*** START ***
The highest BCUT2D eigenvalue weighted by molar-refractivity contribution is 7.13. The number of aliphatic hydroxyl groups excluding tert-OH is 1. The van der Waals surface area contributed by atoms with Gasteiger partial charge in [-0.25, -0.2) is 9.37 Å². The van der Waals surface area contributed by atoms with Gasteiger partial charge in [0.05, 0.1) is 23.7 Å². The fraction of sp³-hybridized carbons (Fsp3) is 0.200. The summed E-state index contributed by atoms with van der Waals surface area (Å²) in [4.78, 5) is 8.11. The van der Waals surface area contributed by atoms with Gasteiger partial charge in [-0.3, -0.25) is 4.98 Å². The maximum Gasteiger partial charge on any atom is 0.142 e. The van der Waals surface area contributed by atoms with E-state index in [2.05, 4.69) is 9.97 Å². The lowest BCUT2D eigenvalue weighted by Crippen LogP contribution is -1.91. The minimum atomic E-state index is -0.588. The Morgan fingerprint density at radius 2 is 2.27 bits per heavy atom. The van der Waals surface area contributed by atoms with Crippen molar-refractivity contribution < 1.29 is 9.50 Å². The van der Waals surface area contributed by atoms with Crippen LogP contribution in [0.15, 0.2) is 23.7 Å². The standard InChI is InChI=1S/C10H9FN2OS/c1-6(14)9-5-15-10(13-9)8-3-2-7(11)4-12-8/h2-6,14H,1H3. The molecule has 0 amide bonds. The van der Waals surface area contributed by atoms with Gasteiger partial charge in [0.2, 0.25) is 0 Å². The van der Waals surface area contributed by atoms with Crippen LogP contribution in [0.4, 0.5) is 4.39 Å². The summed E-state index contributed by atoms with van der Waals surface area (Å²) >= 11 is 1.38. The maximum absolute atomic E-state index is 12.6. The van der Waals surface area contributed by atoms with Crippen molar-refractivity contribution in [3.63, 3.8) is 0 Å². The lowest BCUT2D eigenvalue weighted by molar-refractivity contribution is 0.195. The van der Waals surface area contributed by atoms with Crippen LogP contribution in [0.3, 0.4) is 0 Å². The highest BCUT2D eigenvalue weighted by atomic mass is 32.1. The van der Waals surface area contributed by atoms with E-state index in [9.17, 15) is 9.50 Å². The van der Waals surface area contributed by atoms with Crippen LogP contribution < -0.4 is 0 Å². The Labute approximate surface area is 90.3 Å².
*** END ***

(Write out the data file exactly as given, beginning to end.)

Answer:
The highest BCUT2D eigenvalue weighted by molar-refractivity contribution is 7.13. The number of aliphatic hydroxyl groups excluding tert-OH is 1. The van der Waals surface area contributed by atoms with Gasteiger partial charge in [-0.25, -0.2) is 9.37 Å². The van der Waals surface area contributed by atoms with Gasteiger partial charge in [0.05, 0.1) is 23.7 Å². The fraction of sp³-hybridized carbons (Fsp3) is 0.200. The summed E-state index contributed by atoms with van der Waals surface area (Å²) in [4.78, 5) is 8.11. The van der Waals surface area contributed by atoms with Gasteiger partial charge in [-0.3, -0.25) is 4.98 Å². The maximum Gasteiger partial charge on any atom is 0.142 e. The van der Waals surface area contributed by atoms with E-state index in [2.05, 4.69) is 9.97 Å². The lowest BCUT2D eigenvalue weighted by Crippen LogP contribution is -1.91. The minimum atomic E-state index is -0.588. The Morgan fingerprint density at radius 2 is 2.27 bits per heavy atom. The van der Waals surface area contributed by atoms with Crippen molar-refractivity contribution < 1.29 is 9.50 Å². The van der Waals surface area contributed by atoms with Crippen LogP contribution in [0.15, 0.2) is 23.7 Å². The standard InChI is InChI=1S/C10H9FN2OS/c1-6(14)9-5-15-10(13-9)8-3-2-7(11)4-12-8/h2-6,14H,1H3. The molecule has 0 amide bonds. The van der Waals surface area contributed by atoms with Gasteiger partial charge in [0.2, 0.25) is 0 Å². The van der Waals surface area contributed by atoms with Crippen LogP contribution in [0.4, 0.5) is 4.39 Å². The summed E-state index contributed by atoms with van der Waals surface area (Å²) >= 11 is 1.38. The maximum absolute atomic E-state index is 12.6. The van der Waals surface area contributed by atoms with Crippen molar-refractivity contribution in [3.63, 3.8) is 0 Å². The lowest BCUT2D eigenvalue weighted by molar-refractivity contribution is 0.195. The van der Waals surface area contributed by atoms with Crippen LogP contribution in [0.3, 0.4) is 0 Å². The highest BCUT2D eigenvalue weighted by atomic mass is 32.1. The van der Waals surface area contributed by atoms with E-state index in [9.17, 15) is 9.50 Å². The van der Waals surface area contributed by atoms with Crippen LogP contribution < -0.4 is 0 Å². The Labute approximate surface area is 90.3 Å².